Dan Harmon, Do More

A few thoughts about his profile in The Hollywood Reporter.

Dan Harmon, Do More
Image via Gage Skidmore.
I'm chatting with WGA members and pre-WGA writers for a strike retrospective. If that describes you and you're interested in answering a few questions, please get in touch!

I was interested to read The Hollywood Reporter’s profile of Dan Harmon this week, apparently his first in years. I haven’t watched his new show, something called Krapopolis, but I’m a fan of Community and Rick and Morty—well, certain seasons of them—and I’ve always found him to be a fascinating person, in good ways and bad: an immensely intelligent and creative person with a great deal of self-consciousness about his failings, and who clearly illustrates the limits of that self-consciousness when circumstances call for something… more.

In the profile, Harmon addresses the spate of recent allegations against Rick and Morty co-creator and star Justin Roiland, including charges of felony domestic violence (which were dropped due to insufficient evidence) and accusations of sexual harassment and assault. To wit:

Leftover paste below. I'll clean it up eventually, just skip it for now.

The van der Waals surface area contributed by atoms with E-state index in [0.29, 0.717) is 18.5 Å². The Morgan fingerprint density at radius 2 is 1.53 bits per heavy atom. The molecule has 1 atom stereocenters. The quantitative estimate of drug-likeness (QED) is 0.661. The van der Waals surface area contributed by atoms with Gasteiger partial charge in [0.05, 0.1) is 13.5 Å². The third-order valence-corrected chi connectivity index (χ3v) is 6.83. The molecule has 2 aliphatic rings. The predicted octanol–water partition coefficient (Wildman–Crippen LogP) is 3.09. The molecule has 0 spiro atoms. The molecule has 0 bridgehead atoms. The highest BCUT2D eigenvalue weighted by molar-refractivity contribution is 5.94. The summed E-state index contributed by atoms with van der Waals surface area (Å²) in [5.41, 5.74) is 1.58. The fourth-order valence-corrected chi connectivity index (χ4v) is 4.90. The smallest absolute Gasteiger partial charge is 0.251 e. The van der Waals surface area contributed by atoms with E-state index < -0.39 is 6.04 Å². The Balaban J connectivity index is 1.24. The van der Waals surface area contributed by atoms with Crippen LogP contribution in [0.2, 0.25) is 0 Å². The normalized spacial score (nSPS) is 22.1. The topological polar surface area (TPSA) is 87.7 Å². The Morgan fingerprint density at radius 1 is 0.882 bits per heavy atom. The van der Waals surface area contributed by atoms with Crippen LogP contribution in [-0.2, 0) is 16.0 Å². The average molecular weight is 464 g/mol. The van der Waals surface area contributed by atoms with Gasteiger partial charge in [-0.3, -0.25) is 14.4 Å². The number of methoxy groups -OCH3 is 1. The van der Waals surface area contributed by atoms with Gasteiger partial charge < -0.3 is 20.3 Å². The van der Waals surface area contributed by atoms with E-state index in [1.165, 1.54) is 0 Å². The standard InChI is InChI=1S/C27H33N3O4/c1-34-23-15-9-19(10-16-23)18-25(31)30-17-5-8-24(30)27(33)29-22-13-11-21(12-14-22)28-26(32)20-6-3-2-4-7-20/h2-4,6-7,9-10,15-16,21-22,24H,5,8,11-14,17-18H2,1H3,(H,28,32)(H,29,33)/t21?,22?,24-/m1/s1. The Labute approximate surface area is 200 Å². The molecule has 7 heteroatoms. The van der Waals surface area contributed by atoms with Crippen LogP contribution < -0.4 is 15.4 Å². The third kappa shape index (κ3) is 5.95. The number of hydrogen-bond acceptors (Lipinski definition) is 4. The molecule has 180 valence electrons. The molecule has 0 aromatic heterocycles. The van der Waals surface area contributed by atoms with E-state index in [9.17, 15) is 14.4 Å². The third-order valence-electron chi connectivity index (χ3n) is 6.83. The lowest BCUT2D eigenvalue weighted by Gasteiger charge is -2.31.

On Jan.  12, NBC News reported that Roiland had been charged with felony domestic violence in connection with a 2020 incident, which sent everyone involved with the show, many of whom have never actually met Roiland, into a tailspin. Roiland was later cleared of the charges due to insufficient evidence, but Adult Swim had already severed ties with him. When Rick and Morty returns for its seventh season Oct.  15, it will do so without Roiland’s voice. They’ve hired two young, unknown voice actors for the roles of Rick and Morty, a process that Harmon says he largely avoided, mostly out of denial. “It’s all just sad because the goal is for it to be indistinguishable,” he says, “at the same time, it would be absurd to suddenly decide that the entire foundation of your creative project was, oh, coincidentally, unimportant.”
But a few days after my time with Harmon, the same outlet published a new report featuring nine separate accounts of Roiland’s alleged misconduct, which range from sexual harassment to sexual assault. To lure these women, Roiland, who has denied the allegations, reportedly leveraged his affiliation with the show and its success on social media apps and on dating apps. When Harmon and I connect again, more than a week later, he’s read the piece and he can no longer stay quiet.